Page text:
The first trailer for Denis Villeneuve's highly anticipated "Dune" has arrived and it's full of eye-popping set design, breathtaking action, and one jaw-dropping last-minute look at Frank Herbert's infamous sandworms. Villeneuve has been wanting to make a film adaptation of Hebert's science-fiction novel since he was a teenager, and Warner Bros. and Legendary have allowed him to do so on a grand cinematic canvas. The first footage below feels like what might happen if David Lean got the chance to make a science-fiction epic.
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"Dune" stars Timothée Chalamet in his first leading blockbuster role as Paul Atreides, whose family gets ownership of the dangerous desert planet Arrakis. The planet is the home of the world's most valuable resource, a drug called spice that extends human life and gives its users super-human abilities. By taking ownership of Arrakis, the Atreides family becomes an enemy of the rival Harkonnen empire and the planet's natives, known as the Fremen. The supporting cast includes Oscar Isaac, Zendaya, Rebecca Ferguson, Jason Momoa, Charlotte Rampling, Josh Brolin, Dave Bautista, and Javier Bardem, among others.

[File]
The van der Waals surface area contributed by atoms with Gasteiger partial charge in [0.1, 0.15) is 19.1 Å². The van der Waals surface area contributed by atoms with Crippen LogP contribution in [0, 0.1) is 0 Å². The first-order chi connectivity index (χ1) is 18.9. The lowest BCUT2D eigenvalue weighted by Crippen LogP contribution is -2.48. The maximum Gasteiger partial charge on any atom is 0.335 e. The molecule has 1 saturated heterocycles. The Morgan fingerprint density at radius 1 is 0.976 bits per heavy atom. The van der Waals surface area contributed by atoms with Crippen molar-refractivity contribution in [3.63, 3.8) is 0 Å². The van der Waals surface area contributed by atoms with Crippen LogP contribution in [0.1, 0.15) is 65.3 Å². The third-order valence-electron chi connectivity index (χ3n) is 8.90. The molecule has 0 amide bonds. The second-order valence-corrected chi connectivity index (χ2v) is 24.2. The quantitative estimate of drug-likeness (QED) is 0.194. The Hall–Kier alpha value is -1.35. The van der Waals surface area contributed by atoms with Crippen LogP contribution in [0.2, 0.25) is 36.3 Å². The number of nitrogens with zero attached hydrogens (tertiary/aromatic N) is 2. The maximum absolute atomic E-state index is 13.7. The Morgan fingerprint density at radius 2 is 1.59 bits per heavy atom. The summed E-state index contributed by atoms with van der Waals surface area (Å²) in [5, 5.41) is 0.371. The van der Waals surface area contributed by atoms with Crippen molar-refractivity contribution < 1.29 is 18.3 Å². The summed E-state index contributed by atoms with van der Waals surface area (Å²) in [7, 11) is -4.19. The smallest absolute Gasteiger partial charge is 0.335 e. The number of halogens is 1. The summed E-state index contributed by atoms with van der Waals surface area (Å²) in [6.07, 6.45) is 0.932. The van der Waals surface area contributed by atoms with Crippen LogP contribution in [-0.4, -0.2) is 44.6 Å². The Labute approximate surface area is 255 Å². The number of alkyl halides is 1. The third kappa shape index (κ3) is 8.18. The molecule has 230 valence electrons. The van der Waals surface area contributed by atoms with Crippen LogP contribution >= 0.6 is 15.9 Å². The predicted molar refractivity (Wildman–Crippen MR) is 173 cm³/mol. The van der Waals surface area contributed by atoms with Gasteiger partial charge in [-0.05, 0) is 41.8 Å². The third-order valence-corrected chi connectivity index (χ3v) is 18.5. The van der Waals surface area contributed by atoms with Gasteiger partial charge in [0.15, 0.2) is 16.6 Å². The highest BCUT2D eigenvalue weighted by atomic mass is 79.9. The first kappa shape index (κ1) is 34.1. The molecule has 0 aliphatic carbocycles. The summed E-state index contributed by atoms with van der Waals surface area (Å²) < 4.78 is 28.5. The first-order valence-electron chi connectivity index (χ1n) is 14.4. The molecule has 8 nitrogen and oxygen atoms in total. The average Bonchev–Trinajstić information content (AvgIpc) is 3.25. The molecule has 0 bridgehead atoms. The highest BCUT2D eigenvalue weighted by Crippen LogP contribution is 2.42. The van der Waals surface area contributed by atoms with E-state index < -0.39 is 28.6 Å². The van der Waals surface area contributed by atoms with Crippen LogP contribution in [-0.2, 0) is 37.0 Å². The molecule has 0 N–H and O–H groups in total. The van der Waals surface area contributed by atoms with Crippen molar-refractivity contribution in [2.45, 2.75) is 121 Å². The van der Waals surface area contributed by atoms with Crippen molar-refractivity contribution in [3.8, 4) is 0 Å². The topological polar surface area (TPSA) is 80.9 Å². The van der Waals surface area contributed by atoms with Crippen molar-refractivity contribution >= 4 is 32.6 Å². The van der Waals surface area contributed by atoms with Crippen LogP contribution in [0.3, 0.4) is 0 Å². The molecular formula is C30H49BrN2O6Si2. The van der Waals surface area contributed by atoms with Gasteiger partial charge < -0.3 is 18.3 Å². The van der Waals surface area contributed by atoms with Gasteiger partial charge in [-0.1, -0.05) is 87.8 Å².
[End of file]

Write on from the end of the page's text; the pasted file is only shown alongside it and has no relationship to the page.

For Villeneuve, "Dune" marks his latest foray into the science-fiction genre after modern classics like "Arrival" and "Blade Runner 2049." Both of these projects earned critical raves and Oscar nominations, with "Blade Runner 2049″ winning the prizes for Best Visual Effects and Best Cinematography." Villeneuve was nominated for Best Director with "Arrival."
While "Dune" is similar to "Blade Runner 2049" in that it finds Villeneuve tackling one of the most beloved science-fiction properties of all time, the films could not look more different. Villeneuve's "Blade Runner" was defined by Roger Deakins' eye-popping, neon-infused color palette that made the Hollywood tentpole feel more like an art film than a traditional studio release. "Dune" appears far more grounded thanks to Villeneuve's first-time collaboration with "Lion" Oscar-nominated cinematographer Greig Fraser. The two have brought a tangibility to Frank Herbert's world that should make "Dune" a visceral experience for moviegoers.
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As for how Villeneuve's "Dune" will compare to David Lynch's "Dune," an infamous critical and commercial misfire in 1984, the trailer alone makes it clear how different Villeneuve's vision is from Lynch's. The director said as much earlier this month when he explained, "I'm a big David Lynch fan, he's the master. When I saw [Lynch]'s 'Dune' I remember being excited, but his take… there are parts that I love and other elements that I am less comfortable with. So it's like, I remember being half-satisfied. That's why I was thinking to myself, 'There's still a movie that needs to be made about that book, just a different sensibility.'"
Watch the first trailer for "Dune" below. Warner Bros. and Legendary are set to open the film in theaters nationwide Dec. 18.